Apple Press Briefing: New Apple Hardware and Software (iMac, Mac mini, iLife, iWork and .Mac)

By Graham K. Rogers

Apple Briefing and Tony Li
Tony Li at the Bangkok Press Briefing

I recently went to the Intercontinental Hotel, Bangkok where Tony Li, Apple's Director for Product Marketing, South Asia, briefed the press on the newest introductions from Apple.

He pointed out that while PC sales have increased by 9 - 13% in the last few months, the same period saw an increase in Apple computer sales of 30 - 36%. Tony was clear that despite the success of the iPod and the arrival of the iPhone, Apple has no intention of abandoning its core business of computers.

Apple Briefing and iMacs
iMacs at the Bangkok Press Briefing

The iMac has been redesigned and is thinner. It is made from more materials which are recyclable. The one-piece frame is of anodised aluminium and the screen is of glass, like the iPhone. There are now two iMac screen sizes. The 20" comes with 2.0GHZ and 2.4GHz processors; the 24" has a 2.4GHz processor, while a 2.8GHz chip is available via special order. The basic 20" comes with a 250G hard disk. The 2.4GHz machines have 350G disks. Disks up to 1 Terabyte may be ordered.

These iMacs are priced at 44,490, 55,990 and 66,990 baht: cheaper than the iMacs that they replace, with the 20" 2.0GHz machine some 3,000 baht less than the previous 17" iMac. At this time, the price for the 2.8GHz machine is unconfirmed. It is $2299 (79,500 baht) in the U. S. All have a new ultra-slim keyboard and a mouse. The iMacs all come installed with the current version of OS X (10.4) as well as a full complement of software, including the latest version of iLife.

Apple Briefing and iMacs
New iMac Keyboard

Tony briefly also outlined the latest update to the Mac mini, a computer aimed at people with desktop PCs, who already have keyboard, mouse and monitor. Like the iMac, there is the same full software installation. There are now two versions of the mini, with 1.83GHZ and 2.0GHz Core 2 Duo Intel processors. They are priced here at 22,990 and 29,990 baht respectively.

Apple Briefing and iMacs
New iMac Keyboard: Side View

The briefing then switched to software. iLife '08 is a suite of programs that includes iTunes (via download), iPhoto, iMovie, iDVD, iWeb and Garageband. iPhoto has had considerable revisions and there are new ways of organising image imports using a conceit called "Events". All photographs are stacked under one event and they can all be viewed by running the cursor across the Event. Images can also be displayed in a panel (as before), but by Event instead of date or Roll number.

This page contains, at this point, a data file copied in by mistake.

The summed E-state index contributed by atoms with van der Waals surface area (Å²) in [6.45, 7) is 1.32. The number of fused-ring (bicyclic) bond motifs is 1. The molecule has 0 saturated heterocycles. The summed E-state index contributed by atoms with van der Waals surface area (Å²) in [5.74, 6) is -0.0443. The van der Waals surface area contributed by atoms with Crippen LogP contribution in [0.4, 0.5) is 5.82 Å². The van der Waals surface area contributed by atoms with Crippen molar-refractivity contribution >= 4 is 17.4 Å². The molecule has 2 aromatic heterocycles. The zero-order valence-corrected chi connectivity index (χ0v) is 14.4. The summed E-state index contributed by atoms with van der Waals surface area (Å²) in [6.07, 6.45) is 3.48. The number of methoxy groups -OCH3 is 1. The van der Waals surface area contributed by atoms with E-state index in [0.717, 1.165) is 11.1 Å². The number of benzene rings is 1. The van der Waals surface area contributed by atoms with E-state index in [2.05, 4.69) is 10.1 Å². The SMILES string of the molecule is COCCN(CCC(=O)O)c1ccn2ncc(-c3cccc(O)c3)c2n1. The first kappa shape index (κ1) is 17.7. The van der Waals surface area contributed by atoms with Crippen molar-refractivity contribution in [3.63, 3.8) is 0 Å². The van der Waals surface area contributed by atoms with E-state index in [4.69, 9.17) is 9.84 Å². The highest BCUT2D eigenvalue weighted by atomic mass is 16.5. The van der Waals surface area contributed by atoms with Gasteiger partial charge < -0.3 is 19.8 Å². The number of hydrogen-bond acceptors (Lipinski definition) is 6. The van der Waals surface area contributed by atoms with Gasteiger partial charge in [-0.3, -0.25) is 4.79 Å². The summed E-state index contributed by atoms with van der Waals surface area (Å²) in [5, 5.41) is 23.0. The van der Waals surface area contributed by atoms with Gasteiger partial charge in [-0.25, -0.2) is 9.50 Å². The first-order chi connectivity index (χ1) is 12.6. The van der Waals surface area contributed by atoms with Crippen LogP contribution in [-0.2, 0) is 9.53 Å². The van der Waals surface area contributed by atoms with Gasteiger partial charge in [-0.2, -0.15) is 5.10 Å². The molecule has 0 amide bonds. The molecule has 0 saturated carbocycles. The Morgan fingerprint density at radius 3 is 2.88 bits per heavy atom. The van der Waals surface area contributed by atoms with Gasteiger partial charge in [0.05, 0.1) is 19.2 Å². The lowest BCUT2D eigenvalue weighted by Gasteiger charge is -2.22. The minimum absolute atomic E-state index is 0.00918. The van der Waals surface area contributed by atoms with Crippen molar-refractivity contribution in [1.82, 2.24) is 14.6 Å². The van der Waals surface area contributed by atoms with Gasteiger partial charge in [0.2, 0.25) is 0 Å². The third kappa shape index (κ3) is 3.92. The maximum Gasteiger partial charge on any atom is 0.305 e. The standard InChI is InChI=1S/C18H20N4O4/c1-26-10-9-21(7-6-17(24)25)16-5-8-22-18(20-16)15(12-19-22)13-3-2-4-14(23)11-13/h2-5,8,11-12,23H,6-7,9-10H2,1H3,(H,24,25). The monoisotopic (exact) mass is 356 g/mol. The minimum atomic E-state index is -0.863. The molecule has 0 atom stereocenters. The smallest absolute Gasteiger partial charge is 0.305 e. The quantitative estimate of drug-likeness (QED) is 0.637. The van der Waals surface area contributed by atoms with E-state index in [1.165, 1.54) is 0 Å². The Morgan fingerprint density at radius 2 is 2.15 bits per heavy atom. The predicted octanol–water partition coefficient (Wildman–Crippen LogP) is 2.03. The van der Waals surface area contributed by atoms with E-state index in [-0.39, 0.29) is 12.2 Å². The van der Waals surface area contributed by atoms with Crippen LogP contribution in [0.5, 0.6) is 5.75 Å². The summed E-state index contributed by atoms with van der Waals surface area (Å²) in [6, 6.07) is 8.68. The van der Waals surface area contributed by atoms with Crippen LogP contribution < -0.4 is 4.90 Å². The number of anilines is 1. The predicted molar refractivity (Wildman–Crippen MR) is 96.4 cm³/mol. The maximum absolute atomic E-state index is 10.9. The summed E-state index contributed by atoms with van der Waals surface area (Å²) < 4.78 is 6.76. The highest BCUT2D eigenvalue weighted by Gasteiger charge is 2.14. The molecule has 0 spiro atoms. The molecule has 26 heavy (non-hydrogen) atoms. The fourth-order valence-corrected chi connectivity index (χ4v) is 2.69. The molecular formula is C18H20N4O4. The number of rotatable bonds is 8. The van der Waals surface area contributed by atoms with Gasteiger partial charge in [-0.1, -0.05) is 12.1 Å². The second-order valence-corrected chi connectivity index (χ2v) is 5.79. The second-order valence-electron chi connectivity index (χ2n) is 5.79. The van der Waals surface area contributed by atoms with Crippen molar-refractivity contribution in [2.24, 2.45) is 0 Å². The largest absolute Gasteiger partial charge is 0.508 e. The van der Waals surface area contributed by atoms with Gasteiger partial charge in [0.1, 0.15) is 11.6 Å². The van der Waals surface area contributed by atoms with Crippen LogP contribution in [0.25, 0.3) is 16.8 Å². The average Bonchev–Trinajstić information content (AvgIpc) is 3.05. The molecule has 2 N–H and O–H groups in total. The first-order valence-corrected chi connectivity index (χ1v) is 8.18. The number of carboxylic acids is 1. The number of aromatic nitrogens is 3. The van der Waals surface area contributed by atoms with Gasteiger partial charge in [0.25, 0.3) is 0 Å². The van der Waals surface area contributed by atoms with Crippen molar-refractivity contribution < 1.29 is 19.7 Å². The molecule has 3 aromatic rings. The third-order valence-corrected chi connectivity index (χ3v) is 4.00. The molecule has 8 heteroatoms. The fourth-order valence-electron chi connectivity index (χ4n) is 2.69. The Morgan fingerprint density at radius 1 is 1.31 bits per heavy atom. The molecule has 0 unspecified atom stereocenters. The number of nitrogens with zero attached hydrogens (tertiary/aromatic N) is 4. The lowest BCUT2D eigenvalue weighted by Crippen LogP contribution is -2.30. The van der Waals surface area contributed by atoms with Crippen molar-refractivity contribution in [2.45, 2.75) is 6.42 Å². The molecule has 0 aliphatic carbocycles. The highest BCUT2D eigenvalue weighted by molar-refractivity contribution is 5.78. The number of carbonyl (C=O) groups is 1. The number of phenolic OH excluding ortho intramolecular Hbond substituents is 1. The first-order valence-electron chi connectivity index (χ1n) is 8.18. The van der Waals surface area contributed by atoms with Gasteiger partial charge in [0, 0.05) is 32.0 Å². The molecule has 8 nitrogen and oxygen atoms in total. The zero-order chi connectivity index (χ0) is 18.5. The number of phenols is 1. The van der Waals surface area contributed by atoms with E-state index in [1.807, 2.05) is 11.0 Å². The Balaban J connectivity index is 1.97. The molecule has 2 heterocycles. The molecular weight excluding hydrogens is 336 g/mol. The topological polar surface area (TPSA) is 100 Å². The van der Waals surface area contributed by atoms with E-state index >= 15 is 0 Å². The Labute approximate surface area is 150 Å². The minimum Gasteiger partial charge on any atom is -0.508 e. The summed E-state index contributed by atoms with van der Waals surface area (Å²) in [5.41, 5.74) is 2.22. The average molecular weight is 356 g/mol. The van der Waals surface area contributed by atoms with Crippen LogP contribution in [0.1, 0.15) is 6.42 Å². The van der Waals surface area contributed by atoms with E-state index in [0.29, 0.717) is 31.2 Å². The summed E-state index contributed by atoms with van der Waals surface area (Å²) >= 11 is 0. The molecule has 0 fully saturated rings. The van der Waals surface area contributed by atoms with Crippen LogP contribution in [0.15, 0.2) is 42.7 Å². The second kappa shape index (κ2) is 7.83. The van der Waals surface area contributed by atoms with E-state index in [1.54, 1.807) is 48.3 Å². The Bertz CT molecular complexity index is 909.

Editing tools have been improved. There are more ways to adjust an image, including "Highlights", "Shadows" and "Reduce Noise". A valuable addition is the ability to copy adjustment settings and paste them onto another image.

iMovie has been totally rewritten with the intention of allowing a user to make a video quicker and more easily than before. Tony demonstrated a swift assembly of a movie from clips; adding sounds, transitions and titles in an instant although it appears there are no effects in this version.

MAgic GarageBand
Magic GarageBand

Garageband has also been upgraded and there is a new "Magic GarageBand" feature that produces a selection of instruments (which can be changed) which allows for users to plug in their own instruments for a jam session. Several music genres are included.

iWeb enables quick and easy writing of web pages and blogs and includes direct input from iPhoto, plus "live widgets" from sources such as Google Maps. It is aimed at subscribers to the .Mac service which Tony pointed out has been upgraded and now allows 10G of online space. The price is also reduced here: now 3,490 per year.

The final part of iLife '08 is iDVD, an application, now with several new themes, that links particularly with iMovie for the exporting of video to disk. iLife is included with all new Macs as part of the initial software installation, while for those already with Macs it may be purchased for 3,190 baht.

poster The final upgrade was iWork '08. This was earlier released with two components: Keynote, which creates high quality presentations with several export modes; and Pages, which is billed as a word processor, but has considerably more value than just document-writing.

Keynote now has several new templates and transitions. Pages too is improved as may be seen from the two sets of templates now included: for word processing (letters, forms, envelopes); and for Page Layout, such as brochures, flyers and posters.

What now makes iWork '08 more valuable is the inclusion of a spreadsheet program. This has the name Numbers. I was able to download a copy of this and examined it briefly last week. It is not an Excel replacement, although in many cases it might well serve instead of this or the Open Source equivalent.

At the press briefing review copies of iLife and iWork were distributed. I will look at these shortly. I have also been promised a review iMac this week.

Note: a full report plus more images from the Press Briefing is also online.

See also Part One and Part Two of the iMac review

Made on Mac

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